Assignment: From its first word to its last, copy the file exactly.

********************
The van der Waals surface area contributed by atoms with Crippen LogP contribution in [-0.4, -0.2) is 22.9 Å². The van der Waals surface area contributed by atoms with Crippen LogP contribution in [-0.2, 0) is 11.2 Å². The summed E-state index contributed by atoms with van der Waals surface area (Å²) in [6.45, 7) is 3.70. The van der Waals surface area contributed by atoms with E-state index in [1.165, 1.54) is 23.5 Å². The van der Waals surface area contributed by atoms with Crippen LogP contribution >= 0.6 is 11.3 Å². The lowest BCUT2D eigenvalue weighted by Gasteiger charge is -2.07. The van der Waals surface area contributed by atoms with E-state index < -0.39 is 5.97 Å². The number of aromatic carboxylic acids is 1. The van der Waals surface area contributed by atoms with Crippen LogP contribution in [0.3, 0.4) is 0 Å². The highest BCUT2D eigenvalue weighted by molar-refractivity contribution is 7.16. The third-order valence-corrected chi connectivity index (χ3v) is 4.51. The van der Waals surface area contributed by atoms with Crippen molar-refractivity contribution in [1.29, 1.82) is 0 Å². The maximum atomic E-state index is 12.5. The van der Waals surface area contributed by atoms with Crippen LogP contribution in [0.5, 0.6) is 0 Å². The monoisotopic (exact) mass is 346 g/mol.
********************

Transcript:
The van der Waals surface area contributed by atoms with Crippen LogP contribution in [-0.4, -0.2) is 22.9 Å². The van der Waals surface area contributed by atoms with Crippen LogP contribution in [-0.2, 0) is 11.2 Å². The summed E-state index contributed by atoms with van der Waals surface area (Å²) in [6.45, 7) is 3.70. The van der Waals surface area contributed by atoms with E-state index in [1.165, 1.54) is 23.5 Å². The van der Waals surface area contributed by atoms with Crippen LogP contribution >= 0.6 is 11.3 Å². The lowest BCUT2D eigenvalue weighted by Gasteiger charge is -2.07. The van der Waals surface area contributed by atoms with E-state index < -0.39 is 5.97 Å². The number of aromatic carboxylic acids is 1. The van der Waals surface area contributed by atoms with Crippen LogP contribution in [0.3, 0.4) is 0 Å². The highest BCUT2D eigenvalue weighted by molar-refractivity contribution is 7.16. The third-order valence-corrected chi connectivity index (χ3v) is 4.51. The van der Waals surface area contributed by atoms with Crippen molar-refractivity contribution in [1.29, 1.82) is 0 Å². The maximum atomic E-state index is 12.5. The van der Waals surface area contributed by atoms with Crippen LogP contribution in [0.5, 0.6) is 0 Å². The monoisotopic (exact) mass is 346 g/mol.